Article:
This got me to thinking: I, a former Christian, indeed a former Fundamentalist Christian, had always thought that Christians believed that the sacrifice of Jesus Christ paid the penalty for their sins, allowing them, on acceptance of the sacrifice, into Heaven without additional sacrifice or time in Hell.

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So I was thinking about the justifications

Apr. 12th, 2007

for denying any recognition of formalized couple status for us homosektchuls.

And I was thinking of it in the context of the rage about women having the God-damned audacity to choose to have a child without the benefit of a present, wedded-to-her father.

And I know I’m preaching to the choir, here, but allow me to get my thoughts in order.

The thing that keeps coming back to me is that there are these limits being put on child-rearing that are mutually incompatible, and also incompatible with the reality of the world.

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[Stargate: Atlantis episode] Outcast: personal thoughts.

February 20th, 2008, 10:26 am

It was just abruptly borne in on me that a warning for personal history of child-molestation needs to be here.

So I watched it. I watched it after I’d read a bunch of comments, and I watched it twice, and I read a bunch more comments, and read a bunch of tags, and reasons why John argued with his father and never reconciled, and where his mom was and why, and what all this has to do with Nancy, the “best thing he ever did,” and why Nancy – who ought to have known better [as a person involved in top-secret matters herself] – was talking about his secrets that he would never share.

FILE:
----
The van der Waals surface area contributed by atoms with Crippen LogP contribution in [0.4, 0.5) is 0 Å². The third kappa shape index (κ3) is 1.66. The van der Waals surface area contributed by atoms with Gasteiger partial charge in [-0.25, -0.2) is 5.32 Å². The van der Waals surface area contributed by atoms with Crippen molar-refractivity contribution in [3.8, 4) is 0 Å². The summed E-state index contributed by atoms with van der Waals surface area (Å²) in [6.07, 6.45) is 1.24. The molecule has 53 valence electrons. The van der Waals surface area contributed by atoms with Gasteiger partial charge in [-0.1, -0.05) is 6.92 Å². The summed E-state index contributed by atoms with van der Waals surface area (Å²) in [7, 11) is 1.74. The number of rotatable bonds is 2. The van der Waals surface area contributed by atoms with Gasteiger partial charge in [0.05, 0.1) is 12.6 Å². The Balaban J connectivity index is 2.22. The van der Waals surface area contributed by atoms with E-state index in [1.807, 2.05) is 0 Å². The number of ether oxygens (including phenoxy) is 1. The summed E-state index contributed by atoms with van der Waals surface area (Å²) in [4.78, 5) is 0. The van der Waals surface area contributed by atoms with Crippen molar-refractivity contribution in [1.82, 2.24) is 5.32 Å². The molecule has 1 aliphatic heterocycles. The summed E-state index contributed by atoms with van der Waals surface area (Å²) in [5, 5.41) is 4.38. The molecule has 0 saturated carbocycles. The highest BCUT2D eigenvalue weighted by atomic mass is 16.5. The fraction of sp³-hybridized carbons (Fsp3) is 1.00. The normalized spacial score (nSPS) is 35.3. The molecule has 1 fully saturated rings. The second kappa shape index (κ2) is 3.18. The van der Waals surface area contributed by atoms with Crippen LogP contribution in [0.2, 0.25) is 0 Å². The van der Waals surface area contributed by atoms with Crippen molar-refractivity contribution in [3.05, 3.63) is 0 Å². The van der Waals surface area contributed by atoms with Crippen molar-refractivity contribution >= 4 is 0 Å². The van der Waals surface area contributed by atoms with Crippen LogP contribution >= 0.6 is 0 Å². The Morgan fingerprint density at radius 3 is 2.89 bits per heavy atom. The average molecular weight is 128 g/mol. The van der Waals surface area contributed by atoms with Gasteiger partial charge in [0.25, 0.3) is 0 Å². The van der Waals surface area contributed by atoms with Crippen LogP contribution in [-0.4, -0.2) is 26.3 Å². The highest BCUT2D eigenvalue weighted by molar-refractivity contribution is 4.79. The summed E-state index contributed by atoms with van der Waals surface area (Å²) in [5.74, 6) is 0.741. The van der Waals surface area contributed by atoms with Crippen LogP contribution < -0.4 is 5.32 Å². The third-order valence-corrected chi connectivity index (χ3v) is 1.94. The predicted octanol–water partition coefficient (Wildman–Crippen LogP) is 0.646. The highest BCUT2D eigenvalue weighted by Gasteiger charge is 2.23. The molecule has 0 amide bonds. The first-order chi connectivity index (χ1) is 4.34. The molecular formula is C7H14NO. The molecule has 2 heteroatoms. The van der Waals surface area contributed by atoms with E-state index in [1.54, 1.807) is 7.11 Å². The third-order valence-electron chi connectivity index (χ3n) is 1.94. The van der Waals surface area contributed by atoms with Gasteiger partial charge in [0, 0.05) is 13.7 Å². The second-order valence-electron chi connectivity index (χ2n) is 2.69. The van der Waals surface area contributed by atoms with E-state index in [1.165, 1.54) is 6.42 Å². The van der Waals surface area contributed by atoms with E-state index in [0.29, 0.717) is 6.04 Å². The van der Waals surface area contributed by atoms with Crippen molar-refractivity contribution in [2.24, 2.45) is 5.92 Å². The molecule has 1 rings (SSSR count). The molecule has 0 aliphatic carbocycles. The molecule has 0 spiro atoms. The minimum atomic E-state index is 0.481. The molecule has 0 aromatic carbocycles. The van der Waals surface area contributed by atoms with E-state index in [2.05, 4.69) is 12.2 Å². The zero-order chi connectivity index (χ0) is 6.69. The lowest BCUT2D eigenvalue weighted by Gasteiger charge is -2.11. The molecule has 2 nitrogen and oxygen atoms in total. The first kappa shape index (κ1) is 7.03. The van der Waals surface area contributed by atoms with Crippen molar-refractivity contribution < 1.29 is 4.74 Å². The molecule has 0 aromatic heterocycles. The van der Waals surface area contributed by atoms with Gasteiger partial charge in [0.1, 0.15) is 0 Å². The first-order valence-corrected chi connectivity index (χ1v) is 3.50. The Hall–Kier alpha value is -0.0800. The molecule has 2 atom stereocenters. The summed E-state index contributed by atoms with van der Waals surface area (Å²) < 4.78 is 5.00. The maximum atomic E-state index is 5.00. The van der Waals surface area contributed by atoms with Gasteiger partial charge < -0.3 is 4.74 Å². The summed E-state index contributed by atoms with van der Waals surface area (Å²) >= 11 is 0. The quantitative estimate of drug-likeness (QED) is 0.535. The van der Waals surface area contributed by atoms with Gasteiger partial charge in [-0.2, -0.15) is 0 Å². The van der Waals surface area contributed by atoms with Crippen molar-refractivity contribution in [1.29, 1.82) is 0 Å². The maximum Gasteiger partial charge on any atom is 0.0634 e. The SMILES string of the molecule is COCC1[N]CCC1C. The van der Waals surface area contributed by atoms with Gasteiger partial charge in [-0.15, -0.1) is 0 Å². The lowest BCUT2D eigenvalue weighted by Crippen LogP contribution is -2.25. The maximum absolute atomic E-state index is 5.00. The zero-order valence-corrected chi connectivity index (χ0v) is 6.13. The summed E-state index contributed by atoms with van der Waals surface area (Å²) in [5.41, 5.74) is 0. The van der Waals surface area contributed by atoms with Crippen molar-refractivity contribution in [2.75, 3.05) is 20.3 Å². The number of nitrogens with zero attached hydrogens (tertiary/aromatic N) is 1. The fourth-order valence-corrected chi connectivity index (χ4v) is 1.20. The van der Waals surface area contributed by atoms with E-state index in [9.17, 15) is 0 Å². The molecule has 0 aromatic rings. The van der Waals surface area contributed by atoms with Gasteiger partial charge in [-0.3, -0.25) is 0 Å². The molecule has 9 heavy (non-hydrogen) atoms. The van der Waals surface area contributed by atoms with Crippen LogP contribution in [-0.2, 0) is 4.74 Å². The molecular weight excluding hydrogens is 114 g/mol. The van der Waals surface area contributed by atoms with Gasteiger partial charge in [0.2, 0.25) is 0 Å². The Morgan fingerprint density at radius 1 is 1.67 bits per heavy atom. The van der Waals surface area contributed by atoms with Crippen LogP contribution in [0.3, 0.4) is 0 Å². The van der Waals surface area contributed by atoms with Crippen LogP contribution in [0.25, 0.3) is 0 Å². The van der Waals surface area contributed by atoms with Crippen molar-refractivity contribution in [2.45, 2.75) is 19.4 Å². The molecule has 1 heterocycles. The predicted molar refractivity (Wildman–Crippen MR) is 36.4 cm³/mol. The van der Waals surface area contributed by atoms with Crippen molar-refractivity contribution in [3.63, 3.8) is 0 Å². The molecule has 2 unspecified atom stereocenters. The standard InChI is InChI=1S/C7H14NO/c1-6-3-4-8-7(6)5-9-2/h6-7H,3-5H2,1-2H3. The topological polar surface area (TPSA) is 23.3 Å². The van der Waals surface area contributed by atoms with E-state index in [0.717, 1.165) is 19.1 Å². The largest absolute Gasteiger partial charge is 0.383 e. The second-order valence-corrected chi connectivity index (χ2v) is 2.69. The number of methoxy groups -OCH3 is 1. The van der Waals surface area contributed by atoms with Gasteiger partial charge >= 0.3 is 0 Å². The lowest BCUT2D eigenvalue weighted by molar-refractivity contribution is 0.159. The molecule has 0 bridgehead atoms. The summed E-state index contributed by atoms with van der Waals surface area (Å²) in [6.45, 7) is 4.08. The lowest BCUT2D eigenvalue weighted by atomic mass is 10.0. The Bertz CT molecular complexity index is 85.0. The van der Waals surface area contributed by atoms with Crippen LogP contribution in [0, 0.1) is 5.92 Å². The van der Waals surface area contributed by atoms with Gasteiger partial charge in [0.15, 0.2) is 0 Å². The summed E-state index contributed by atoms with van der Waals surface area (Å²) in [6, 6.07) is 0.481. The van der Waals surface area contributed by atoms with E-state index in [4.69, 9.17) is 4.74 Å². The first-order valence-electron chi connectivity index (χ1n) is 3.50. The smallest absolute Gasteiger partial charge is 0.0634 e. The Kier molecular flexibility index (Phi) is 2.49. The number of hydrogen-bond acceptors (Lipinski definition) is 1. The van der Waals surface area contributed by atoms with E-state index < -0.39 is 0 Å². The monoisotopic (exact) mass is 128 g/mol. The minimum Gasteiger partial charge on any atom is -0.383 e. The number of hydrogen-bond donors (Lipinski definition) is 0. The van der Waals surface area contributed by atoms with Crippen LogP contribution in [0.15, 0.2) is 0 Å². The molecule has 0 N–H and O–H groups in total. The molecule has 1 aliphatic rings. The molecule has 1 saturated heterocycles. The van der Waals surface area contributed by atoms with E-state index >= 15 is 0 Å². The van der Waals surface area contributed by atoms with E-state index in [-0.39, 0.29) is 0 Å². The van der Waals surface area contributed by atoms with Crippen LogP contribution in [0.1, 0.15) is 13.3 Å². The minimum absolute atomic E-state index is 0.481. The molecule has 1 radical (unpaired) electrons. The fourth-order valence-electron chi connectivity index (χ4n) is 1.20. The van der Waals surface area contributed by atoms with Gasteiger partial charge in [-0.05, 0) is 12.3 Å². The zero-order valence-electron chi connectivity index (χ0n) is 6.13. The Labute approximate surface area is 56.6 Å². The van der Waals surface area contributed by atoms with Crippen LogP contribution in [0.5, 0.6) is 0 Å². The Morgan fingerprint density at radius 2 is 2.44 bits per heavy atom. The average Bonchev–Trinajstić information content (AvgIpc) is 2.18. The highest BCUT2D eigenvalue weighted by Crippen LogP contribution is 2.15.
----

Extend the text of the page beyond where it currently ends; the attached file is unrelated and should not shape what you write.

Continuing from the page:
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Thoughts on the Source of Morality

May 4th, 2009, 08:14 am

[info]mecurtin posted part of a discussion happening elsewhere, where she argues:

Given that there are *in fact* virtuous atheists and agnostics, religious belief *must not* be required for virtue. That’s what “sine qua non” means. The existence of moral atheists disproves the thesis that religious belief is necessary for a moral compass. Rod has acknowledged the observable *fact* that moral atheists exist — you cannot go on to argue that belief in God must be necessary for moral behavior.
Given that there are *in fact* virtuous atheists and agnostics, religious belief *must not* be required for virtue. That’s what “sine qua non” means. The existence of moral atheists disproves the thesis that religious belief is necessary for a moral compass. Rod has acknowledged the observable *fact* that moral atheists exist — you cannot go on to argue that belief in God must be necessary for moral behavior.


I would personally argue, as I have before, that morality is trained into the individual before knowledge of a divinity is transferred to that individual.